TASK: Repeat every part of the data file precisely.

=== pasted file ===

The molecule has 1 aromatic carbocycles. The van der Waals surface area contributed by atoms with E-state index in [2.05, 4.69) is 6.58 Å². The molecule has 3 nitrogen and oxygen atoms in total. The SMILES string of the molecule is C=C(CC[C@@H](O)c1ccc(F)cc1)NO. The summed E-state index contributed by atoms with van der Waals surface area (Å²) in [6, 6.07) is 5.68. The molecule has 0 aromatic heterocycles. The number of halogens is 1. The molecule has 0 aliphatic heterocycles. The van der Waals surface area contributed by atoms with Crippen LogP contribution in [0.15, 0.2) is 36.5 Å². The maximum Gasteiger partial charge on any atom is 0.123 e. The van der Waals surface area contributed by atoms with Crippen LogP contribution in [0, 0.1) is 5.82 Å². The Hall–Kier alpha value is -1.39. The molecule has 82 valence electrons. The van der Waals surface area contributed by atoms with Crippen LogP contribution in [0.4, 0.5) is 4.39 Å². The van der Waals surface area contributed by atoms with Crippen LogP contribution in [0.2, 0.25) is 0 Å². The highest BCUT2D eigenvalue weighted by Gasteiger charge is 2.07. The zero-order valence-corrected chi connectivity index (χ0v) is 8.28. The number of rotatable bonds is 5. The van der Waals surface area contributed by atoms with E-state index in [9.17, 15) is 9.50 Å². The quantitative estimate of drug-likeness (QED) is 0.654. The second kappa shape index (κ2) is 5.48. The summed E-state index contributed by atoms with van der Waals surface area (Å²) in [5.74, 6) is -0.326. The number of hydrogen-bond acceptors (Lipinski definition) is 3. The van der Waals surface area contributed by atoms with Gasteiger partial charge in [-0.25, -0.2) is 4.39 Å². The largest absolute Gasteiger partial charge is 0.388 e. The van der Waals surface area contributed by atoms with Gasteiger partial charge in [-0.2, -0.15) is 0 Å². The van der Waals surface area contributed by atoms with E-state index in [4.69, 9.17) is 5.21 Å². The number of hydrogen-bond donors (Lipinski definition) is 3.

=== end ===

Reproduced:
The molecule has 1 aromatic carbocycles. The van der Waals surface area contributed by atoms with E-state index in [2.05, 4.69) is 6.58 Å². The molecule has 3 nitrogen and oxygen atoms in total. The SMILES string of the molecule is C=C(CC[C@@H](O)c1ccc(F)cc1)NO. The summed E-state index contributed by atoms with van der Waals surface area (Å²) in [6, 6.07) is 5.68. The molecule has 0 aromatic heterocycles. The number of halogens is 1. The molecule has 0 aliphatic heterocycles. The van der Waals surface area contributed by atoms with Crippen LogP contribution in [0.15, 0.2) is 36.5 Å². The maximum Gasteiger partial charge on any atom is 0.123 e. The van der Waals surface area contributed by atoms with Crippen LogP contribution in [0, 0.1) is 5.82 Å². The Hall–Kier alpha value is -1.39. The molecule has 82 valence electrons. The van der Waals surface area contributed by atoms with Crippen LogP contribution in [0.4, 0.5) is 4.39 Å². The van der Waals surface area contributed by atoms with Crippen LogP contribution in [0.2, 0.25) is 0 Å². The highest BCUT2D eigenvalue weighted by Gasteiger charge is 2.07. The zero-order valence-corrected chi connectivity index (χ0v) is 8.28. The number of rotatable bonds is 5. The van der Waals surface area contributed by atoms with E-state index in [9.17, 15) is 9.50 Å². The quantitative estimate of drug-likeness (QED) is 0.654. The second kappa shape index (κ2) is 5.48. The summed E-state index contributed by atoms with van der Waals surface area (Å²) in [5.74, 6) is -0.326. The number of hydrogen-bond acceptors (Lipinski definition) is 3. The van der Waals surface area contributed by atoms with Gasteiger partial charge in [-0.25, -0.2) is 4.39 Å². The largest absolute Gasteiger partial charge is 0.388 e. The van der Waals surface area contributed by atoms with Gasteiger partial charge in [-0.2, -0.15) is 0 Å². The van der Waals surface area contributed by atoms with E-state index in [4.69, 9.17) is 5.21 Å². The number of hydrogen-bond donors (Lipinski definition) is 3.